Massachusetts regulator mulls greater fee disclosure

State-registered RIAs would have to provide fee table for greater transparency

Feb 8, 2018 @ 10:39 am

By InvestmentNews

Securities regulators in Massachusetts are asking for comments on a proposed regulation that would require investment advisers registered with the state to create a fee table to be given to new and existing advisory clients.

"Recent changes that have occurred in the financial services industry, many fueled by fintech innovations, have resulted in an evolving fee structure for investment advisers," William F. Galvin, Secretary of the Commonwealth, said in a release.

"It is no longer the case that advisers only charge their clients a fee for assets under management. It is not uncommon today for consumers to pay different types of fees for advisory services, including retainer fees, subscription fees, or third-party robo-advisers fees," he said.

The proposed table is intended to address these new compensation models by providing fee transparency. The table is also intended to enable customers to comparison shop among advisers," he said.

After the initial comment period, the state's securities division anticipates that a formal solicitation of comments will follow.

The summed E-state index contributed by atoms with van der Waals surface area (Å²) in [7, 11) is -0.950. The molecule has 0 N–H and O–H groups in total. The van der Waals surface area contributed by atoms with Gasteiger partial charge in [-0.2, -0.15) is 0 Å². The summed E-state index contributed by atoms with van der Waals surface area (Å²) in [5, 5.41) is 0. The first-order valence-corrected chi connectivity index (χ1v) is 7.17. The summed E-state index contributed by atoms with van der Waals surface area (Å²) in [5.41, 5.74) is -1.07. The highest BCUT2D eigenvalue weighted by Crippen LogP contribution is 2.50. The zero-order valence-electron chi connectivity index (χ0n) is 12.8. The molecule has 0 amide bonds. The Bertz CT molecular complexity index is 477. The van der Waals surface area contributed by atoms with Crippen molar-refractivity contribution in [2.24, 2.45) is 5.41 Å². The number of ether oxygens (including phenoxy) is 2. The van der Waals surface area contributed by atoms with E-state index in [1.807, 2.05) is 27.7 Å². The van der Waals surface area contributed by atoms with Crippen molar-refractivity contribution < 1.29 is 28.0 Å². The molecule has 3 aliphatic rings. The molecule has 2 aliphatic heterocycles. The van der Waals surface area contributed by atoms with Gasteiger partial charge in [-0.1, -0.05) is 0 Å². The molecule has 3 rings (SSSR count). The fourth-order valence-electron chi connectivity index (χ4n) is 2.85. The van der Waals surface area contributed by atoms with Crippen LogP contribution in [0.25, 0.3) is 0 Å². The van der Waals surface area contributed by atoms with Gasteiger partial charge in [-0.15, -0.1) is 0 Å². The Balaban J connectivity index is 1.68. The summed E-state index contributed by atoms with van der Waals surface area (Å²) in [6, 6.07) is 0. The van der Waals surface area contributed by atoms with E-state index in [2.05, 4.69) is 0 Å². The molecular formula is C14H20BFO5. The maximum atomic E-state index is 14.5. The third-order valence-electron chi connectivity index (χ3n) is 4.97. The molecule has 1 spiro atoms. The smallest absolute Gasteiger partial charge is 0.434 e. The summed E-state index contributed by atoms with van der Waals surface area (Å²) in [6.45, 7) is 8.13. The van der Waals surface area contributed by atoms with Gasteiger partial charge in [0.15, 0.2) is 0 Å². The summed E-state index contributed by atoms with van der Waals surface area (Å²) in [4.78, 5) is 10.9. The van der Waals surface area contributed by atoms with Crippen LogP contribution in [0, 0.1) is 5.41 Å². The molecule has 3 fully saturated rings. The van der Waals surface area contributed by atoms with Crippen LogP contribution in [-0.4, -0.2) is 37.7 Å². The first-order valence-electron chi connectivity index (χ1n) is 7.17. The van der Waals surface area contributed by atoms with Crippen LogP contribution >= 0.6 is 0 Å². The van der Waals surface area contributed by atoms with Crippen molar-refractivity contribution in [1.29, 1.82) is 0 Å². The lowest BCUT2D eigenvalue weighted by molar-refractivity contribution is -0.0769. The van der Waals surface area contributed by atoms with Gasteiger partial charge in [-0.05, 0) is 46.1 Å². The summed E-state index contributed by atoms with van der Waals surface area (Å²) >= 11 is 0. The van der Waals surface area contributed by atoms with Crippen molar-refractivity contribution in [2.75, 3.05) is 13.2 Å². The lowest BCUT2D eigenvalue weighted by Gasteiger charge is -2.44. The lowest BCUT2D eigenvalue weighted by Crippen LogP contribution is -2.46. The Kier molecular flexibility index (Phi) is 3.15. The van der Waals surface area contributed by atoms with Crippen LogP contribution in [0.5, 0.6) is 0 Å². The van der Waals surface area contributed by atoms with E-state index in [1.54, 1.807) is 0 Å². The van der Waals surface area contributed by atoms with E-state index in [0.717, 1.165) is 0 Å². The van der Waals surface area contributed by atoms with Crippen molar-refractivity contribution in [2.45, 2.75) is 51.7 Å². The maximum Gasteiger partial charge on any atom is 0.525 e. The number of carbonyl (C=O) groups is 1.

0
Comments

What do you think?

View comments

Recommended for you

Featured video

Events

Transamerica's Boan: Crafting better retirement income conversations

Retirement income is a challenge for investors. How can advisers have better conversations about retirement income? Transamerica's Joseph Boan offers insights and tips for advisers.

Latest news & opinion

As Ameriprise case shows, firms on hook when brokers go bad ​

The SEC will collect $4.5 million from the brokerage firm for failing to supervise brokers who were ripping off clients.

10 highest paid professions in America today

These are the top-paying jobs in the U.S., according to Glassdoor.

Ameriprise to pay $4.5 million to settle SEC charges that five reps stole more than $1 million from clients

Agency censures firm for not protecting clients from thieving brokers.

SEC slaps Lockwood with $200,000 fine over unseen trading costs to clients

Clients were forced to pay fees in addition to the usual wrap charges, the regulator maintains.

Gotcha! 10 lessons from brokers gone bad

These cases show why regulators nabbed reps and firms, and how to avoid their fate.

X

Hi! Glad you're here and we hope you like all the great work we do here at InvestmentNews. But what we do is expensive and is funded in part by our sponsors. So won't you show our sponsors a little love by whitelisting investmentnews.com? It'll help us continue to serve you.

Yes, show me how to whitelist investmentnews.com

Ad blocker detected. Please whitelist us or give premium a try.

X

Subscribe and Save 60%

Premium Access
Print + Digital

Learn more
Subscribe to Print